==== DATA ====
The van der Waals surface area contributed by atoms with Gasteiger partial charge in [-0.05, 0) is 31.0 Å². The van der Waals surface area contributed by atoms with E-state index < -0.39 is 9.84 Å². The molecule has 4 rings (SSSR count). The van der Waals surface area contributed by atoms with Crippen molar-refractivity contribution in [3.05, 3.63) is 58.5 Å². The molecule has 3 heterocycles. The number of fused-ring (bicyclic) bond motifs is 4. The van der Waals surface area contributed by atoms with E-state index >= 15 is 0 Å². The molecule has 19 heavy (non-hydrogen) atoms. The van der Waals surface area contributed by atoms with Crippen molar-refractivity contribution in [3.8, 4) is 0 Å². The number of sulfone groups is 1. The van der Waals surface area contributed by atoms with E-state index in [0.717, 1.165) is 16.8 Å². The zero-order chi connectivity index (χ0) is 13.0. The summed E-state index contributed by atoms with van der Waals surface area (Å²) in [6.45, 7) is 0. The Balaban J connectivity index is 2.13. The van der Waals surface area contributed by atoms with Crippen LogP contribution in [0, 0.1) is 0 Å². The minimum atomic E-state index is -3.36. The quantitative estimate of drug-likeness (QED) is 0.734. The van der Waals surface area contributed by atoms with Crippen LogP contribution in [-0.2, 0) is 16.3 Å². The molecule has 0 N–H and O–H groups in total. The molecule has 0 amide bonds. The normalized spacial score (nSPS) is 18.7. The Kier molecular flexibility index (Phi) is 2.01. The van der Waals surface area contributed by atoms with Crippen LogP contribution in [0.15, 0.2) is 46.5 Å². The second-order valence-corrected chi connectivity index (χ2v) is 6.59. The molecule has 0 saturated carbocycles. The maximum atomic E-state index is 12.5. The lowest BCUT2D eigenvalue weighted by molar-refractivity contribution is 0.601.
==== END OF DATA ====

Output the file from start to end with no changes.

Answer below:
The van der Waals surface area contributed by atoms with Gasteiger partial charge in [-0.05, 0) is 31.0 Å². The van der Waals surface area contributed by atoms with E-state index < -0.39 is 9.84 Å². The molecule has 4 rings (SSSR count). The van der Waals surface area contributed by atoms with Crippen molar-refractivity contribution in [3.05, 3.63) is 58.5 Å². The molecule has 3 heterocycles. The number of fused-ring (bicyclic) bond motifs is 4. The van der Waals surface area contributed by atoms with E-state index >= 15 is 0 Å². The molecule has 19 heavy (non-hydrogen) atoms. The van der Waals surface area contributed by atoms with Crippen molar-refractivity contribution in [3.8, 4) is 0 Å². The number of sulfone groups is 1. The van der Waals surface area contributed by atoms with E-state index in [0.717, 1.165) is 16.8 Å². The zero-order chi connectivity index (χ0) is 13.0. The summed E-state index contributed by atoms with van der Waals surface area (Å²) in [6.45, 7) is 0. The Balaban J connectivity index is 2.13. The van der Waals surface area contributed by atoms with Crippen LogP contribution in [0, 0.1) is 0 Å². The minimum atomic E-state index is -3.36. The quantitative estimate of drug-likeness (QED) is 0.734. The van der Waals surface area contributed by atoms with Crippen LogP contribution in [-0.2, 0) is 16.3 Å². The molecule has 0 N–H and O–H groups in total. The molecule has 0 amide bonds. The normalized spacial score (nSPS) is 18.7. The Kier molecular flexibility index (Phi) is 2.01. The van der Waals surface area contributed by atoms with Crippen LogP contribution in [0.15, 0.2) is 46.5 Å². The second-order valence-corrected chi connectivity index (χ2v) is 6.59. The molecule has 0 saturated carbocycles. The maximum atomic E-state index is 12.5. The lowest BCUT2D eigenvalue weighted by molar-refractivity contribution is 0.601.